569 Know then, for this the everlasting sire
570 Deprives thee of her presence, and instead,
571 O wise and still benevolent! ordains
572 This horrid visage hither to pursue
573 My steps; that so thy nature may discern
574 Its real good, and what alone can save
575 Thy feeble spirit in this hour of ill
576 From folly and despair. O yet belov'd!
577 Let not this headlong terror quite o'erwhelm
578 Thy scatter'd pow'rs; nor fatal deem the rage
579 Of this tormentor, nor his proud assault,
580 While I am here to vindicate thy toil,
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581 Above the generous question of thy arm.
582 Brave by thy fears, and in thy weakness strong,
583 This hour he triumphs; but confront his might,
584 And dare him to the combat, then with ease
585 Disarm'd and quell'd, his fierceness he resigns
586 To bondage and to scorn: while thus inur'd
587 By watchful danger, by unceasing toil,
588 Th' immortal mind, superior to his fate,
589 Amid the outrage of external things,
590 Firm as the solid base of this great world,
591 Rests on his own foundations. Blow, ye winds!
592 Ye waves! ye thunders! rowl your tempest on;
593 Shake, ye old pillars of the marble sky!
594 Till all its orbs and all its worlds of fire
595 Be loosen'd from their seats; yet still serene,
596 Th' unconquer'd mind looks down upon the wreck,
597 And ever stronger as the storms advance,
598 Firm thro' the closing ruin holds his way,
599 Where nature calls him to the destin'd goal.
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600 So spake the goddess; while thro' all her frame
601 Coelestial raptures flow'd, in every word,
602 In ev'ry motion kindling wrath divine
603 To seize who listen'd. Vehement and swift
604 As light'ning fires the aromatic shade
605 In Aethiopian fields, the stripling felt
606 Her inspiration catch his fervid soul,
607 And starting from his languor thus exclaim'd.
608 Then let the trial come! and witness thou,
609 If terror be upon me; if I shrink
610 To meet the storm, or faulter in my strength
611 When hardest it besets me. Do not think
612 That I am fearful and infirm of soul,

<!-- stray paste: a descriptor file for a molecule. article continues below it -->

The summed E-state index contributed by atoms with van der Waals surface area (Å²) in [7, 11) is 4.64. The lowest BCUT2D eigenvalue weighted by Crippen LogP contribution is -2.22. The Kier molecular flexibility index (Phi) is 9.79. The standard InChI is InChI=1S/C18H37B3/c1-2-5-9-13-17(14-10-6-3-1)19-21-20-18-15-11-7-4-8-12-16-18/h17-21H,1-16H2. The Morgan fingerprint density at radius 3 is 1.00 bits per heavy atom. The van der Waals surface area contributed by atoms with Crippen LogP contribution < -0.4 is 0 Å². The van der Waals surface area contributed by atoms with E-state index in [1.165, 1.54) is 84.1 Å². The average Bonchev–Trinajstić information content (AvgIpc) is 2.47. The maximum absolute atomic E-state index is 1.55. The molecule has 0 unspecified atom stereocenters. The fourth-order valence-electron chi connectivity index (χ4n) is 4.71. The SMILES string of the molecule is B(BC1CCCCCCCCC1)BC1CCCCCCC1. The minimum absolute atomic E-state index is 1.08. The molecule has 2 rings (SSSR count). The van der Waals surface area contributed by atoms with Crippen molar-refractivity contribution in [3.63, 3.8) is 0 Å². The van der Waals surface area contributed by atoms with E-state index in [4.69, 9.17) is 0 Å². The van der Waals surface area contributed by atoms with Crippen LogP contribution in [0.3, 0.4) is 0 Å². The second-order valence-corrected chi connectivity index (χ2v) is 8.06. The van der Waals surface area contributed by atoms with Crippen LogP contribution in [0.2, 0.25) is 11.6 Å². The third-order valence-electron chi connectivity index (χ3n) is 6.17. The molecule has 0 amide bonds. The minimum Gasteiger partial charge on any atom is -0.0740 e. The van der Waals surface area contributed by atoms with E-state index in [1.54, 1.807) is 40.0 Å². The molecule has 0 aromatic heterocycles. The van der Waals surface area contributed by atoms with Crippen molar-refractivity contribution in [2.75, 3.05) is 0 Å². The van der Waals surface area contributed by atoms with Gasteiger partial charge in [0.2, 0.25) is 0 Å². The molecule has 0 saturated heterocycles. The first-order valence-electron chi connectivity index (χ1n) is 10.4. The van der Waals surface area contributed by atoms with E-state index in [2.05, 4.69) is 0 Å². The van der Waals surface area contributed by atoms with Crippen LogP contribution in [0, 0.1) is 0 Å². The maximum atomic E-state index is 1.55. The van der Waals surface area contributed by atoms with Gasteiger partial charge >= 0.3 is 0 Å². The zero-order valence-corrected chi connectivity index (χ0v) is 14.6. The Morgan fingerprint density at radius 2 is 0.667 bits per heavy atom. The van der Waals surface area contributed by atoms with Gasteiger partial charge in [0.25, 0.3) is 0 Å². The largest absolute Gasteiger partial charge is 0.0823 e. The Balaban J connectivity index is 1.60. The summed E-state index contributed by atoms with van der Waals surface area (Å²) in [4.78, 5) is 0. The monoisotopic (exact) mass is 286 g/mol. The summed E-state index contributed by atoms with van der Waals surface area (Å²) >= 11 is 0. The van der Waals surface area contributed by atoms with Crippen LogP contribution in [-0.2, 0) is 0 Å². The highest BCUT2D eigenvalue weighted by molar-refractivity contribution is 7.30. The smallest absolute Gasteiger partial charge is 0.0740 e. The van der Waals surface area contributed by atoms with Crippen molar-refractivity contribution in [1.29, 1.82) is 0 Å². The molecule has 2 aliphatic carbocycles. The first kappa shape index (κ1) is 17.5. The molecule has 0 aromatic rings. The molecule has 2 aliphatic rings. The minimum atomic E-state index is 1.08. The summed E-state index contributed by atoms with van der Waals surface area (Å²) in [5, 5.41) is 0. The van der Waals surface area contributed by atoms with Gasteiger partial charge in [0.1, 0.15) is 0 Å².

613 As late thy eyes beheld: for thou hast chang'd
614 My nature; thy commanding voice has wak'd
615 My languid pow'rs to bear me boldly on,
616 Where'er the will divine my path ordains
617 Thro' toil or peril: only do not thou
618 Forsake me; O be thou for ever near,
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619 That I may listen to thy sacred voice,
620 And guide by thy decrees my constant feet.
621 But say, for ever are my eyes bereft?
622 Say, shall the fair Euphrosyné not once
623 Appear again to charm me? Thou, in heav'n!
624 O thou eternal arbiter of things!
625 Be thy great bidding done: for who am I
626 To question thy appointment? Let the frowns
627 Of this avenger every morn o'ercast
628 The chearful dawn, and every evening damp
629 With double night my dwelling; I will learn
630 To hail them both, and unrepining bear
631 His hateful presence: but permit my tongue
632 One glad request, and if my deeds may find
633 Thy awful eye propitious, O restore
634 The rosy-featur'd maid; again to chear
635 This lonely seat, and bless me with her smiles.
636 He spoke; when instant, thro' the sable glooms
637 With which that furious presence had involv'd
638 The ambient air, a flood of radiance came
639 Swift as the light'ning-flash; the melting clouds
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640 Flew diverse, and amid the blue serene
641 Euphrosyné appear'd. With sprightly step
642 The nymph alighted on th' irriguous lawn,
643 And to her wond'ring audience thus begun.
644 Lo! I am here to answer to your vows,
645 And be the meeting fortunate! I come
646 With joyful tidings; we shall part no more
647 Hark! how the gentle Echo from her cell
648 Talks thro' the cliffs, and murm'ring o'er the stream
649 Repeats the accent; we shall part no more.
650 O my delightful friends! well-pleas'd on high
651 The father has beheld you, while the might
652 Of that stern foe with bitter trial prov'd
653 Your equal doings: then for ever spake
654 The high decree: that thou, coelestial maid!
655 Howe'er that griesly phantom on thy steps
656 May sometimes dare intrude, yet never more
657 Shalt thou descending to th' abode of man,
658 Alone indure the rancour of his arm,
659 Or leave thy lov'd Euphrosyné behind.
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660 She ended; and the whole romantic scene
661 Immediate vanish'd: rocks, and woods, and rills,
662 The mantling tent, and each mysterious form
663 Flew like the pictures of a morning dream,
664 When sun-shine fills the bed. A while I stood
665 Perplex'd and giddy; till the radiant pow'r
666 Who bade the visionary landscape rise,
667 As up to him I turn'd, with gentlest looks
668 Preventing my inquiry, thus began.
669 There let thy soul acknowledge its complaint
670 How blind, how impious! There behold the ways
671 Of heav'n's eternal destiny to man,
672 For ever just, benevolent and wise:
673 That VIRTUE'S awful steps, howe'er pursued
674 By vexing fortune and intrusive PAIN,
675 Should never be divided from her chast,
676 Her fair attendant, PLEASURE. Need I urge
677 Thy tardy thought thro' all the various round
678 Of this existence, that thy soft'ning soul
679 At length may learn what energy the hand
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680 Of virtue mingles in the bitter tide
681 Of passion swelling with distress and pain,
682 To mitigate the sharp with gracious drops
683 Of cordial pleasure? Ask the faithful youth,
684 Why the cold urn of her whom long he lov'd
685 So often fills his arms; so often draws
686 His lonely footsteps at the silent hour,